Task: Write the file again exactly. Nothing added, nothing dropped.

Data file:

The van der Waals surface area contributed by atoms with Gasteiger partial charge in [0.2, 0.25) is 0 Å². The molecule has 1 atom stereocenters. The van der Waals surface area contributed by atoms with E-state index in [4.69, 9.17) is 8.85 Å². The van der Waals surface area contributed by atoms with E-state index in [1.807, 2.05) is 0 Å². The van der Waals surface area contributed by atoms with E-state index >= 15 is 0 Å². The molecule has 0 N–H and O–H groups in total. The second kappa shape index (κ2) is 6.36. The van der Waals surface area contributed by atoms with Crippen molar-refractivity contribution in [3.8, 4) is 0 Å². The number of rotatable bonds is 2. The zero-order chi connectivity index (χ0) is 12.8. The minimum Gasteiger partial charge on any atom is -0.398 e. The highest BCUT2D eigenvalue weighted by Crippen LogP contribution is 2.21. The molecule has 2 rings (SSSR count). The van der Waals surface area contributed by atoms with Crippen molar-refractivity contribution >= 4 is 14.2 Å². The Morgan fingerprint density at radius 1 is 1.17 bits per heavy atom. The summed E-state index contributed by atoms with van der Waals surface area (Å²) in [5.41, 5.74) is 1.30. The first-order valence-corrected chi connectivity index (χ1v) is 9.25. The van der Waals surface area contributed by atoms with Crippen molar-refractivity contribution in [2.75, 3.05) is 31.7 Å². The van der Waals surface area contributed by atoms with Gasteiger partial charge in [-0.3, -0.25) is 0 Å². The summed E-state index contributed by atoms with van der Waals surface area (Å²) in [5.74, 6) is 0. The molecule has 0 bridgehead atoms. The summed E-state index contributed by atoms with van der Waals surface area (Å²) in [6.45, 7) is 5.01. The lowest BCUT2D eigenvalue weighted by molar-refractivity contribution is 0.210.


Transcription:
The van der Waals surface area contributed by atoms with Gasteiger partial charge in [0.2, 0.25) is 0 Å². The molecule has 1 atom stereocenters. The van der Waals surface area contributed by atoms with E-state index in [4.69, 9.17) is 8.85 Å². The van der Waals surface area contributed by atoms with E-state index in [1.807, 2.05) is 0 Å². The van der Waals surface area contributed by atoms with E-state index >= 15 is 0 Å². The molecule has 0 N–H and O–H groups in total. The second kappa shape index (κ2) is 6.36. The van der Waals surface area contributed by atoms with Crippen molar-refractivity contribution in [3.8, 4) is 0 Å². The number of rotatable bonds is 2. The zero-order chi connectivity index (χ0) is 12.8. The minimum Gasteiger partial charge on any atom is -0.398 e. The highest BCUT2D eigenvalue weighted by Crippen LogP contribution is 2.21. The molecule has 2 rings (SSSR count). The van der Waals surface area contributed by atoms with Crippen molar-refractivity contribution >= 4 is 14.2 Å². The Morgan fingerprint density at radius 1 is 1.17 bits per heavy atom. The summed E-state index contributed by atoms with van der Waals surface area (Å²) in [5.41, 5.74) is 1.30. The first-order valence-corrected chi connectivity index (χ1v) is 9.25. The van der Waals surface area contributed by atoms with Crippen molar-refractivity contribution in [2.75, 3.05) is 31.7 Å². The van der Waals surface area contributed by atoms with Gasteiger partial charge in [-0.3, -0.25) is 0 Å². The summed E-state index contributed by atoms with van der Waals surface area (Å²) in [5.74, 6) is 0. The molecule has 0 bridgehead atoms. The summed E-state index contributed by atoms with van der Waals surface area (Å²) in [6.45, 7) is 5.01. The lowest BCUT2D eigenvalue weighted by molar-refractivity contribution is 0.210.